Nowadays, we have plenty of social networking sites to choose from, and the options seem to be ever expanding.
Many people actually hold multiple accounts, which they may use for different purposes.
I, for one, use one platform to communicate with friends and family, and another to stay up to date with the most recent research developments.
Sometimes, however, a sense of dread creeps in: what if I’m wasting too much of my time reading the news instead of actually writing the news? What if my Facebook friends are doing more with their lives?
When these thoughts strike, it feels as though social media is a sort of black hole, sucking up time as well as mental and emotional energy. Would I be better off “unplugging” more often?
And it seems that I’m not the only one having these concerns. In speaking to my colleagues in the Medical News Today office, I learned that a similar sense of unease regarding social media was a common denominator.
“It takes me out of the ‘now’ all the time,” one colleague reported, and several others said that they were worried by social networks’ “echo chamber effects.” Also, colleagues who had already said their goodbyes to social media still stand by their decision wholeheartedly.
“I have stopped using [social media] because of ‘fear of missing out’ and always being sad about other people doing fun stuff or appearing to do fun stuff,” one such colleague confessed. “I know that it’s all a fantasy world but it’s impossible not to be sucked into it and made to feel as though your life is ‘less fun’ than others’. I am so much happier without [these accounts].”
Over the past couple of years, many people — especially from the younger generations — have been leaving social networking websites.
Viral talks from those who left social media for a month or more — such as this one — suggest that a proper detox has helped them to become more relaxed, focused, and productive. But does scientific research support these anecdotal conclusions?
Spoiler alert: yes. And here’s what it says.
1. Social media can affect mental health
A number of studies have linked social media use with increased levels of depression, anxiety, and isolation.
Research has revealed that younger and older users alike are in danger of breaking under the pressure of unachievable standards of beauty and success, which are often inherent in the workings of social networking websites.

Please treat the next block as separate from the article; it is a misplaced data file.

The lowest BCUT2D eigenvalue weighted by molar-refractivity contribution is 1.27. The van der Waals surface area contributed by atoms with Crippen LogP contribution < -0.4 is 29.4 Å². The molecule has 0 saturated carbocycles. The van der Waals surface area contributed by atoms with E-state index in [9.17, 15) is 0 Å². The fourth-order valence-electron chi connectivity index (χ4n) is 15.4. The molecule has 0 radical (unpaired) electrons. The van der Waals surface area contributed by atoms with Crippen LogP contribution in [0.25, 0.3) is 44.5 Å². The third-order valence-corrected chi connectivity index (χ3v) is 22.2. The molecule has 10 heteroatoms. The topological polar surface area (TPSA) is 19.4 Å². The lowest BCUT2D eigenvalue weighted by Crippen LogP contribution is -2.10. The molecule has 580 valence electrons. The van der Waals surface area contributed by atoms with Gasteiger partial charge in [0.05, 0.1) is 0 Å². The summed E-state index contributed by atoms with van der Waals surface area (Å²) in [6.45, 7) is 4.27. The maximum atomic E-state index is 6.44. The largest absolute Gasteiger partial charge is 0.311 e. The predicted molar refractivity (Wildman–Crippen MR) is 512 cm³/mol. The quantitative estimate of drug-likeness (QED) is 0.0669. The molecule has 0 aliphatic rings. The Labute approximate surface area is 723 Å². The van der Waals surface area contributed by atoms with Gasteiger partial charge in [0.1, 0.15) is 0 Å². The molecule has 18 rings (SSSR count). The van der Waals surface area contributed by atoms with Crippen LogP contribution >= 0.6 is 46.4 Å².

A study published last month found that among children aged 10 who are active on the Internet, social media accounts “could have [a negative] impact on well-being later in adolescence and perhaps throughout adulthood,” the authors explain.
Among young adult users, social media notably increases the incidence of anxiety and depression, according to the results of a sizeable study conducted in 2016.
In fact, the researchers saw that users who frequently checked their accounts had a more than twice as high a risk of depression than their less social media-oriented peers.
This may partly be due to the fact that social networks create an artificial need to be available 24/7, to respond to messages and emoji reactions instantly. But this attitude creates an unnecessary amount of low-key stress that takes its toll on our emotional well-being.
And, despite the fact that such platforms are supposed to enhance our sense of connectedness with other people, research has found that they actually have the opposite effect: they render dedicated users lonelier and more isolated.
However, this shouldn’t really surprise us. The hyperconnectedness takes place at a superficial level, eliminating all of the extra elements that make communication more valuable and psychologically constructive.
Such elements include eye contact, body language, the possibility of listening for changes in our interlocutor’s tone of voice, or the possibility of physical touch.
2. Online interactions can harm relationships
Social media websites can also promote loneliness by harming the quality of relationships in direct and indirect ways.
Firstly, there’s only so much that you can control when it comes to what your friends — or often “friends” — share about you on their social media accounts.
Perhaps a new acquaintance thinks it’s funny, for example, to publicly share an unflattering photo of you two at the bar after work.
Or, maybe your third cousin is amused by the idea of tagging you in a meme with doubtful implications.
Such situations may cause embarrassment at best, but a study published in the journal Computers in Human Behavior suggests that these moments can often damage relationships in irreparable ways.
“We found,” explains study co-author Yvette Wohn, “that people who tried to remove or justify embarrassing content actually experienced a decline in their relationship with the offender.”
“It may be important for people to know that trying to engage in impression management may also come at the expense of a personal relationship,” she adds.
– Maria Cohut
Read more: Top 5 Reasons For a Social Media Detox